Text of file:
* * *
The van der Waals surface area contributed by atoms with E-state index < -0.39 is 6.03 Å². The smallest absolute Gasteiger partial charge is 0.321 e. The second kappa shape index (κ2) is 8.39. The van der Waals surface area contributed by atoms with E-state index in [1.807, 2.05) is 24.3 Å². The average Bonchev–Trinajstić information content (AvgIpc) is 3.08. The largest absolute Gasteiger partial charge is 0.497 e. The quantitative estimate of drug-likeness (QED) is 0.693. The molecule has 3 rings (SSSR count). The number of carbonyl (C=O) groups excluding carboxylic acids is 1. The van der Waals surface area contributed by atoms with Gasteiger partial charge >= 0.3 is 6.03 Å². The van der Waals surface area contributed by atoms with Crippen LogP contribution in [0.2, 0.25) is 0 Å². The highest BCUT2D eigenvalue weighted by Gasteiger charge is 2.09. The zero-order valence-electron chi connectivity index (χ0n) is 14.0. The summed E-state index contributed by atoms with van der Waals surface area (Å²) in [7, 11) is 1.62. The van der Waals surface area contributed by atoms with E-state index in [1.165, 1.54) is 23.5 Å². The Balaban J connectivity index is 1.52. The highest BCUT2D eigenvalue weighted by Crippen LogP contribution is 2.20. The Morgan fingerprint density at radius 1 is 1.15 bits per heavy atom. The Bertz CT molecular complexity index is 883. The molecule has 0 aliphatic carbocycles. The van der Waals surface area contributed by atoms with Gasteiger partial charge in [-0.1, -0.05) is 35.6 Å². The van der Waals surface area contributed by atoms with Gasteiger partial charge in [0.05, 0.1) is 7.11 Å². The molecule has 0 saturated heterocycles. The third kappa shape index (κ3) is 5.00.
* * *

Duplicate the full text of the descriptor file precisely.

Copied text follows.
The van der Waals surface area contributed by atoms with E-state index < -0.39 is 6.03 Å². The smallest absolute Gasteiger partial charge is 0.321 e. The second kappa shape index (κ2) is 8.39. The van der Waals surface area contributed by atoms with E-state index in [1.807, 2.05) is 24.3 Å². The average Bonchev–Trinajstić information content (AvgIpc) is 3.08. The largest absolute Gasteiger partial charge is 0.497 e. The quantitative estimate of drug-likeness (QED) is 0.693. The molecule has 3 rings (SSSR count). The number of carbonyl (C=O) groups excluding carboxylic acids is 1. The van der Waals surface area contributed by atoms with Gasteiger partial charge >= 0.3 is 6.03 Å². The van der Waals surface area contributed by atoms with Crippen LogP contribution in [0.2, 0.25) is 0 Å². The highest BCUT2D eigenvalue weighted by Gasteiger charge is 2.09. The zero-order valence-electron chi connectivity index (χ0n) is 14.0. The summed E-state index contributed by atoms with van der Waals surface area (Å²) in [7, 11) is 1.62. The van der Waals surface area contributed by atoms with E-state index in [1.165, 1.54) is 23.5 Å². The Balaban J connectivity index is 1.52. The highest BCUT2D eigenvalue weighted by Crippen LogP contribution is 2.20. The Morgan fingerprint density at radius 1 is 1.15 bits per heavy atom. The Bertz CT molecular complexity index is 883. The molecule has 0 aliphatic carbocycles. The van der Waals surface area contributed by atoms with Gasteiger partial charge in [-0.1, -0.05) is 35.6 Å². The van der Waals surface area contributed by atoms with Gasteiger partial charge in [0.05, 0.1) is 7.11 Å². The molecule has 0 saturated heterocycles. The third kappa shape index (κ3) is 5.00.